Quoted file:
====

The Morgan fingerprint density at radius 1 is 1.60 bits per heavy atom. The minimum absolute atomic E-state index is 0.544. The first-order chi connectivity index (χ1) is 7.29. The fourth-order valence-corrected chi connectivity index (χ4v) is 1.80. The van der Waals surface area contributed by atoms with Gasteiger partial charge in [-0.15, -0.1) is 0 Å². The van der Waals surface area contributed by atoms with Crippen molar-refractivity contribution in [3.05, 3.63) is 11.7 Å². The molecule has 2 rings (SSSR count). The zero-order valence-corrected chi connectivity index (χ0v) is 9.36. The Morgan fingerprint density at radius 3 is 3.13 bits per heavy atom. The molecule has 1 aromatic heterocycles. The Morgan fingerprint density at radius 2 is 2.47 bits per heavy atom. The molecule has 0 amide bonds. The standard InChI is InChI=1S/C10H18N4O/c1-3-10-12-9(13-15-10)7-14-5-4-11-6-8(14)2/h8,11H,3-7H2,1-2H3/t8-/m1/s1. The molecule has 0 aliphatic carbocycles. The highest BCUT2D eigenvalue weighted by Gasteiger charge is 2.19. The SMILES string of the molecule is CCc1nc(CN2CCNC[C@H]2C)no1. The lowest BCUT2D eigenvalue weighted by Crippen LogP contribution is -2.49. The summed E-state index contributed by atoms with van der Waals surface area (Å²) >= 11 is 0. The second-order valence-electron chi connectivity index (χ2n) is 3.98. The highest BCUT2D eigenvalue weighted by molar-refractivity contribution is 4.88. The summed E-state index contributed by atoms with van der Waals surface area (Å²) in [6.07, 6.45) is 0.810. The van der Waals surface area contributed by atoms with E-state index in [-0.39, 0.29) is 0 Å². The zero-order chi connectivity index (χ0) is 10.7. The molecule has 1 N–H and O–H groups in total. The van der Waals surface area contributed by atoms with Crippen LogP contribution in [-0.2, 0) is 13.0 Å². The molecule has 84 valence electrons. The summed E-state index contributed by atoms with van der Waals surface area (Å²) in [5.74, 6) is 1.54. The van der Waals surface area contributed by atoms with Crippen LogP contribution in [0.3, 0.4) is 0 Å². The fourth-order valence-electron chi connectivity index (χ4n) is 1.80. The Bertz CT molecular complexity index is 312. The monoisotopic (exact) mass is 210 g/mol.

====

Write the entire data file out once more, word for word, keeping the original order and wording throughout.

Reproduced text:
The Morgan fingerprint density at radius 1 is 1.60 bits per heavy atom. The minimum absolute atomic E-state index is 0.544. The first-order chi connectivity index (χ1) is 7.29. The fourth-order valence-corrected chi connectivity index (χ4v) is 1.80. The van der Waals surface area contributed by atoms with Gasteiger partial charge in [-0.15, -0.1) is 0 Å². The van der Waals surface area contributed by atoms with Crippen molar-refractivity contribution in [3.05, 3.63) is 11.7 Å². The molecule has 2 rings (SSSR count). The zero-order valence-corrected chi connectivity index (χ0v) is 9.36. The Morgan fingerprint density at radius 3 is 3.13 bits per heavy atom. The molecule has 1 aromatic heterocycles. The Morgan fingerprint density at radius 2 is 2.47 bits per heavy atom. The molecule has 0 amide bonds. The standard InChI is InChI=1S/C10H18N4O/c1-3-10-12-9(13-15-10)7-14-5-4-11-6-8(14)2/h8,11H,3-7H2,1-2H3/t8-/m1/s1. The molecule has 0 aliphatic carbocycles. The highest BCUT2D eigenvalue weighted by Gasteiger charge is 2.19. The SMILES string of the molecule is CCc1nc(CN2CCNC[C@H]2C)no1. The lowest BCUT2D eigenvalue weighted by Crippen LogP contribution is -2.49. The summed E-state index contributed by atoms with van der Waals surface area (Å²) >= 11 is 0. The second-order valence-electron chi connectivity index (χ2n) is 3.98. The highest BCUT2D eigenvalue weighted by molar-refractivity contribution is 4.88. The summed E-state index contributed by atoms with van der Waals surface area (Å²) in [6.07, 6.45) is 0.810. The van der Waals surface area contributed by atoms with E-state index in [-0.39, 0.29) is 0 Å². The zero-order chi connectivity index (χ0) is 10.7. The molecule has 1 N–H and O–H groups in total. The van der Waals surface area contributed by atoms with Crippen LogP contribution in [-0.2, 0) is 13.0 Å². The molecule has 84 valence electrons. The summed E-state index contributed by atoms with van der Waals surface area (Å²) in [5.74, 6) is 1.54. The van der Waals surface area contributed by atoms with Crippen LogP contribution in [0.3, 0.4) is 0 Å². The fourth-order valence-electron chi connectivity index (χ4n) is 1.80. The Bertz CT molecular complexity index is 312. The monoisotopic (exact) mass is 210 g/mol.